The problem for many musicians is that our music and our instrument are crucially entwined with our identity and setbacks can therefore feel like a very personal attack. But if we are able to see what we do as ‘work’, and not allow it to define us as a person, we can take a more objective approach to mistakes and setbacks. It’s fine to take time to wallow in frustration and disappointment, but better to reflect on what can be learnt from the experience to do things differently next time.

Failure is part of creativity and mastery. Without it we cannot learn, explore, experiment, expand our horizons, and progress. By removing emotion and adopting a more positive mental attitude, we can turn failures into successes and become more creative and motivated to succeed. Neuroscientists have found that the parts of our brain responsible for self-monitoring are actually switched off when we are being creative. Thus, by being creative, negative feelings connected with failure can be turned down, allowing the brain to think clearly and spark new ideas and approaches.

Don’t be discouraged by a failure. It can be a positive experience. Failure is, in a sense, the highway to success, inasmuch as every discovery of what is false leads us to seek earnestly after what is true, and every fresh experience points out some form of error which we shall afterwards carefully avoid.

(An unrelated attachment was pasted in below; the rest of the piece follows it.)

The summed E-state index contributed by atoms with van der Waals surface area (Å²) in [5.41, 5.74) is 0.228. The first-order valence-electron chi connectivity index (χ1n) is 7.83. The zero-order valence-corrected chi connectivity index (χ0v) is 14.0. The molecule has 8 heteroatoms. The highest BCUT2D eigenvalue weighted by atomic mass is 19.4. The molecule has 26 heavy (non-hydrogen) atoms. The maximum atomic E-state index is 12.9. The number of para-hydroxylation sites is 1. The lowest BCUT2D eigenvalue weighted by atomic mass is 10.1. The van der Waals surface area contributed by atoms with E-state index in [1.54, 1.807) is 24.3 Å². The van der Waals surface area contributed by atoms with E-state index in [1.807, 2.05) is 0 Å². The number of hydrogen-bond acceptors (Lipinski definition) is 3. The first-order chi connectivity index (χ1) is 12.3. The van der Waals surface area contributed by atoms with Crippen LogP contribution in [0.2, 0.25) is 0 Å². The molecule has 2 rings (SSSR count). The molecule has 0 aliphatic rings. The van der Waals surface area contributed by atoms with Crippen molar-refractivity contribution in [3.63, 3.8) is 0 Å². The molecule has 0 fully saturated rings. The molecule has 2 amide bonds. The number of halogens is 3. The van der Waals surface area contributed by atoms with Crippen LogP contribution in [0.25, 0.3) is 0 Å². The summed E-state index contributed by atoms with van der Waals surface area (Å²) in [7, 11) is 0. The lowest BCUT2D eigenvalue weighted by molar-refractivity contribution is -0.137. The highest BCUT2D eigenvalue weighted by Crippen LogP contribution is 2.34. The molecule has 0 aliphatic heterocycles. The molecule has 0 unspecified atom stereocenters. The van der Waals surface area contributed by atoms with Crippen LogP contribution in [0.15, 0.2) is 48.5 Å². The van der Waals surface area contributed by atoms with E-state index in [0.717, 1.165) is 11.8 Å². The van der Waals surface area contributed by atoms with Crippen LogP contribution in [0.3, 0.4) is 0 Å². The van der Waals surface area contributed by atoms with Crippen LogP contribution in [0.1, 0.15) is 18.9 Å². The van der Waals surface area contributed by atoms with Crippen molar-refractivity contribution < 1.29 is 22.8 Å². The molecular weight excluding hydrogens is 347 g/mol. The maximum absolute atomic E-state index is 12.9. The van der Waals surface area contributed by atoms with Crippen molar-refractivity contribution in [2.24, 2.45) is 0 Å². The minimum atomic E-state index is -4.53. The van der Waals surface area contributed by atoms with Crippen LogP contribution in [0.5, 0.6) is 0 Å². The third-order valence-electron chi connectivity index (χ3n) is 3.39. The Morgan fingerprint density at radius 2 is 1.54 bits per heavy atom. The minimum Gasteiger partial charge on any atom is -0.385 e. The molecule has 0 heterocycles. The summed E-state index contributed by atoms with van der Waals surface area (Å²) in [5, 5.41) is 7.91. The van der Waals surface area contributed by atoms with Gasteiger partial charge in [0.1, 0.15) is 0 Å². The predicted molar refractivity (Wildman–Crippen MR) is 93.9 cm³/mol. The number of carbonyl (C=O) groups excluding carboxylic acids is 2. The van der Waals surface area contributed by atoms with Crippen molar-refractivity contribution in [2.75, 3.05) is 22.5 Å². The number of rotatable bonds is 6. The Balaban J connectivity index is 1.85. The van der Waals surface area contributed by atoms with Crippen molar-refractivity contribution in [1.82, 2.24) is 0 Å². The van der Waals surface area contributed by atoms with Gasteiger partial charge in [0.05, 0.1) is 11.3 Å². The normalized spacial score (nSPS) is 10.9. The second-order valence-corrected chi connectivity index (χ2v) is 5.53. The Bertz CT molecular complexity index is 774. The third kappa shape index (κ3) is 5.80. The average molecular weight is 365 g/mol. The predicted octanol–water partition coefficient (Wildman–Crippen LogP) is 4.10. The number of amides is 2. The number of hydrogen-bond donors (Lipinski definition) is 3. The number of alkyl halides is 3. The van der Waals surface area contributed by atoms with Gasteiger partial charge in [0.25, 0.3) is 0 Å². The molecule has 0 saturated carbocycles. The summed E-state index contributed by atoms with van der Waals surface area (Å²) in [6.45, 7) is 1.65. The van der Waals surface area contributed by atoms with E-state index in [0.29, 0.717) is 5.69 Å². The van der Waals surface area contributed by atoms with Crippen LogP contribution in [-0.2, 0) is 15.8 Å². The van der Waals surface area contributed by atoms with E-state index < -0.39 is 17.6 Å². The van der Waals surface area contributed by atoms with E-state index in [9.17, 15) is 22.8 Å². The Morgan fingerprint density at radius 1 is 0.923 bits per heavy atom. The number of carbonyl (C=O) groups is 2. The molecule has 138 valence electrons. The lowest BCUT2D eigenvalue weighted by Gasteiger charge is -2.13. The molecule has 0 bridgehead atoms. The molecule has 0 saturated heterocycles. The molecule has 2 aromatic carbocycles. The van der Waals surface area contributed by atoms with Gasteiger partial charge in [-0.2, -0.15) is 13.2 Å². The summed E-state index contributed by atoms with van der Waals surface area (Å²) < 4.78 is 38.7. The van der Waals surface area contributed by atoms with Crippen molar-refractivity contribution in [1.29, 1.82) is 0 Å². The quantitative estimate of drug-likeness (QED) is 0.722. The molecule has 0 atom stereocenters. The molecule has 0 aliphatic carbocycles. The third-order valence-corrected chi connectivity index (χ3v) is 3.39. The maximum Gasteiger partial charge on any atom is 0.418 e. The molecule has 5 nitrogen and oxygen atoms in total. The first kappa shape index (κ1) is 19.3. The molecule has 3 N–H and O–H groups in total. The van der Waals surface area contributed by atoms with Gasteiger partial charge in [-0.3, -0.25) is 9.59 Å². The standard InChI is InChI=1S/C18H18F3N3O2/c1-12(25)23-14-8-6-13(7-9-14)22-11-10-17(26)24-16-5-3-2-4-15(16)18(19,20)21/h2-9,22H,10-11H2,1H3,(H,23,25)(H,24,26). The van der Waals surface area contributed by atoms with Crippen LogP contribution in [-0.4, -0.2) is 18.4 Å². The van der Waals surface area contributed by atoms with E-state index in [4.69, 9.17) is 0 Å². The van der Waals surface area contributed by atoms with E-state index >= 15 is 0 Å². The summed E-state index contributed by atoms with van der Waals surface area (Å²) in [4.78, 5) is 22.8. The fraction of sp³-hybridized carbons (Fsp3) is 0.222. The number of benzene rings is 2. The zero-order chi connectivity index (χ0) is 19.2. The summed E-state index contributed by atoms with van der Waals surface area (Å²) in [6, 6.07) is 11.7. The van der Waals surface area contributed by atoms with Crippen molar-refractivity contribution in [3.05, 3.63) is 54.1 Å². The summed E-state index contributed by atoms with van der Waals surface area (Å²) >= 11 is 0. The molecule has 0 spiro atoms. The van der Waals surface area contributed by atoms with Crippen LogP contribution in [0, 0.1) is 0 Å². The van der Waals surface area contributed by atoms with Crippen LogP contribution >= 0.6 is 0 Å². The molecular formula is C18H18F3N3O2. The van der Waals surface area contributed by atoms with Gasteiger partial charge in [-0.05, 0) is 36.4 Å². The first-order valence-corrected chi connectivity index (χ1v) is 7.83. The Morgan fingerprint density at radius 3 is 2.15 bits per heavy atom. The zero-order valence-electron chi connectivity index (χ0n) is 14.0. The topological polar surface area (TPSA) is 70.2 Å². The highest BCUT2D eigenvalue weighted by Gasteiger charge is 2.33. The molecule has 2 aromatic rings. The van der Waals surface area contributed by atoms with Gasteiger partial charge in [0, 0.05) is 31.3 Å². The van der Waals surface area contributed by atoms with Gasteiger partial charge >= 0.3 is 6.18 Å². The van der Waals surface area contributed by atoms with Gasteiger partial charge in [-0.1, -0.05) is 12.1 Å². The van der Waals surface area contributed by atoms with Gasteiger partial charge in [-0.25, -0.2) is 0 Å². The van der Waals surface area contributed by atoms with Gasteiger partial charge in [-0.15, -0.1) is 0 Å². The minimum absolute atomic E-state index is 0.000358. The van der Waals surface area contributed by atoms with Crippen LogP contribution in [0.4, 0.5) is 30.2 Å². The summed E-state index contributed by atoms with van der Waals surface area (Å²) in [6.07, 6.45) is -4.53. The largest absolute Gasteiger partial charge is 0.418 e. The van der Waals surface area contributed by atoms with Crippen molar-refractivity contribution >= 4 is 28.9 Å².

― John Keats

My students don’t believe me when I tell them about a book called The Perfect Wrong Note, which celebrates mistakes and what we can learn from them. In our day-to-day practise, mistakes should always be regarded as opportunities for evaluation, reflection and refinement. Mistakes should encourage us to consider the following questions:

  • Where did the mistake happen?
  • Why did the mistake happen? Was it due to poor fingering, poor technique, misreading?
  • How can I put this right?
  • What can I do to ensure I don’t make the same mistake again (or elsewhere in the music)?

As a teacher, the student who continues to make the same mistakes should give one pause for thought, calling into question one’s teaching approach and forcing one to consider the following:

  • Why is the student making this mistake/s?
  • Does the student know why the mistake is occurring?
  • How can I help him/her put it right?